Posts Tagged ‘laurel’

Thursday, June 13, 2013

Pomegranate Flowers

It is June, it is June,
the pomegranates are in flower,
the peasants are bending cutting the bearded wheat.

The pomegranates are in flower
beside the high road, past the deathly dust,
and even the sea is silent in the sun.

Short gasps of flame in the green of night, way off
the pomegranates are in flower,
small red flowers in the night of leaves.

And noon is suddenly dark, is lustrous, is silent and dark
men are unseen, beneath the shading hats;
only, from out the foliage of the secret loins
red flamelets here and there reveal
a man, a woman there.

Andraitx—Pomegranate Flowers, by D.H. Lawrence

Dwarf Pomegranate Tree Pomegranate flower

From left to right: The vivid scarlet blossoms of a potted dwarf pomegranate tree in full flower glow against the gray stone of the blind arcade in Bonnefont garden; detail of pomegranate flowers. Both dwarf and standard forms of pomegranate are grown here. Although cultivated for hundreds of years, the dwarf form is not medieval, but it lends itself to pot culture, and can be more easily managed than the full-sized tree. Photographs by Carly Still

Although these photographs were taken just a few days ago on a gray day in Bonnefont garden, this post is coming from sunny California, where I am participating in a panel discussion on museums and gardens at the Getty Center in conjunction with an exhibition curated by Bryan Keene. Read more »

Friday, January 27, 2012

Green Victory

Laurus nobilis Madonna and Child with Saints

The evergreen bay laurel (Laurus nobilis), a symbol of victory and eternal life, is not as tender as some other Mediterranean species, but it must be grown in pots and wintered over indoors at The Cloisters. Above, left: Bay laurel topiaries like this one spend the winter in the glassed-in arcades of Cuxa cloister and return to Bonnefont herb garden in May. Right: The magnificent bay tree that flourishes at the center of Girolamo dai Libri’s Madonna and Child with Saints represents Resurrection, and is juxtaposed with the naked limbs of a dead tree.

The laurel itself is a bringer of peace, inasmuch as to hold a branch of it out even between enemy armies is a token of cessation of hostilities. With the Romans especially it is used as a harbinger of rejoicing and of victory, accompanying despatches and decorating the spears and javelins of the soldiery and adorning the generals’ rods of office. From this tree a branch is deposited in the lap of Jupiter the All-good and All-great whenever a fresh victory has brought rejoicing, and this is not because the laurel is continually green, nor yet because it is an emblem of peace, as the olive is to be preferred in both respects, but because it flourishes in the greatest beauty on Mount Parnassus, and consequently is thought to be also dear to Apollo, to whose shrine even the kings of Rome at that early date were in the custom of sending gifts and asking for oracles in return.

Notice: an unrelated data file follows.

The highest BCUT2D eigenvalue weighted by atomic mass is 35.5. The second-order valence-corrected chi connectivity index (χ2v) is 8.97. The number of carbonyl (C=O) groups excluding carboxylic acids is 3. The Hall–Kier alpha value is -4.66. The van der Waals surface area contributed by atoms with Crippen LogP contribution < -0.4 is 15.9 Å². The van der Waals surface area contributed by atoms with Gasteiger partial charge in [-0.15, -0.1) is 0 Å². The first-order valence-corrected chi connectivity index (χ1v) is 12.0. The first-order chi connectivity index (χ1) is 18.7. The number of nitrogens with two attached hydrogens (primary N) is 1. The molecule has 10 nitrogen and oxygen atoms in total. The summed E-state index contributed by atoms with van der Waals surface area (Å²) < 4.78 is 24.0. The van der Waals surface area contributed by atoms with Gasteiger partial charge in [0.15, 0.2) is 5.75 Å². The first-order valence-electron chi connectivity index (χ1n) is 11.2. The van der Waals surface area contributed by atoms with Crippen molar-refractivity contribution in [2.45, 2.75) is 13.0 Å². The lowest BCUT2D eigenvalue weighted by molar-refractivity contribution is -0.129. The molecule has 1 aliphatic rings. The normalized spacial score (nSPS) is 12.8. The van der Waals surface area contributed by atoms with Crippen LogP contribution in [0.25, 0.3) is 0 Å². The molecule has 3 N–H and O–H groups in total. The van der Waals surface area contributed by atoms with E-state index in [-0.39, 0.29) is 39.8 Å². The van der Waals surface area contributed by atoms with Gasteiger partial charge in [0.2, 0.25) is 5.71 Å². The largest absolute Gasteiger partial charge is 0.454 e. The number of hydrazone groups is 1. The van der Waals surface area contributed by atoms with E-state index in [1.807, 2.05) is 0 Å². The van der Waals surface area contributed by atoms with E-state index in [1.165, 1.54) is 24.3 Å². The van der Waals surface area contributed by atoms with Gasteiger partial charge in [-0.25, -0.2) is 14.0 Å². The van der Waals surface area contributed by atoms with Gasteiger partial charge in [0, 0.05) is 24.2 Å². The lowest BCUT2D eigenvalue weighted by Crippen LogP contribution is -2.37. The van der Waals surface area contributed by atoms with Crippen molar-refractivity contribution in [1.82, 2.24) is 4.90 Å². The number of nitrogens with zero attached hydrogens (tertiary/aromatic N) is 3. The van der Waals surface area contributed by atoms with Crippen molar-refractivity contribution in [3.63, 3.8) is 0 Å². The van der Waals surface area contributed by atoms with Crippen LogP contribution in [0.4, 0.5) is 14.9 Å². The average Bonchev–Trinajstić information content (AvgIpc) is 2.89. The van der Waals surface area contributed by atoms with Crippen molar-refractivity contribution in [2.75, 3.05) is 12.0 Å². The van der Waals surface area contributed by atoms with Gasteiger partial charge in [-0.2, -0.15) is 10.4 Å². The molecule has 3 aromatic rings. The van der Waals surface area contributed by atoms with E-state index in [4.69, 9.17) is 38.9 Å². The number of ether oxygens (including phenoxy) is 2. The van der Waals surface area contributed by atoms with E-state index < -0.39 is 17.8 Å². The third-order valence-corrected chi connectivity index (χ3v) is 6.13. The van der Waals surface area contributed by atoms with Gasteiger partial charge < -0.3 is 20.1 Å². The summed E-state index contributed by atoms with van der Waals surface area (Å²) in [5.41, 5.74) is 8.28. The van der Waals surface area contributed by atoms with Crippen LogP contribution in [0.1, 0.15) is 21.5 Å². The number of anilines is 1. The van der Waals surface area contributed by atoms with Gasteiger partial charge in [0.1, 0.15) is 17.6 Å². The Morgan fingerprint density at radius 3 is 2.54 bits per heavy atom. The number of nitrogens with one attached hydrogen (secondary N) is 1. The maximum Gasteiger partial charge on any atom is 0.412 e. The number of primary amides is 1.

—Pliny, Historia Naturalis, Book XV, 133

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Friday, October 28, 2011

Coming In From the Cold

Maidenhair Ferns_small Oranges and Pomegranates_small

Potted plants too tender to spend the winter in Bonnefont garden are trucked inside and brought up to Cuxa cloister, which is glazed in mid-October. Mediterranean plants such as bitter orange, myrtle, and bay laurel spend the cold season in the sunny arcades and are brought back out to the herb garden when the glass comes down in mid-April. Left: A wagonload of maidenhair fern in the arcade of Bonnefont garden. Right: oranges and pomegranates en route to Cuxa cloister.  Photographs by Carly Still

While the medieval plant collection at The Cloisters includes a good number of northern European species, a great many of the plants grown in the Bonnefont Cloister herb garden are Mediterranean in origin. Not all of these southern European plants are hardy for us here in New York City. The garden is a sheltered U.S.D.A. Hardiness Zone 7, and the fig tree (Ficus carica), poet’s jasmine (Jasminum officinale), and lavender (Lavandula angustifolia) do just fine outdoors, but more tender species like bitter orange (Citrus aurantium), rosemary (Rosmarinus officinalis), bay laurel (Laurus nobilis), and dittany of Crete (Origanum dictamnus) must be brought inside and protected from the cold. Read more »

Wednesday, December 10, 2008

The Wreath

Ears of wheat wired to florist's picks Two segments of wheat ears flank a segment of hazelnuts. Preparing to hang the wreath in the Romanesque Hall.

Above, from left to right: ears of wheat wired to florist’s picks; two segments of wheat ears flank a segment of hazelnuts; preparing to hang the wreath in the Romanesque Hall. Photographs by Barbara Bell.

The wreath now on display high on the west wall of the Romanesque Hall above the thirteenth-century limestone doorway from Moutiers-St. Jean was designed and installed for the first time last December. The design is based on that of a wreath motif in a fragment of a fifteenth-century wall hanging in the Museum’s collection, in which four festoons of fruits, leaves, and flowers are bound together with ribbon to form a circle. Read more »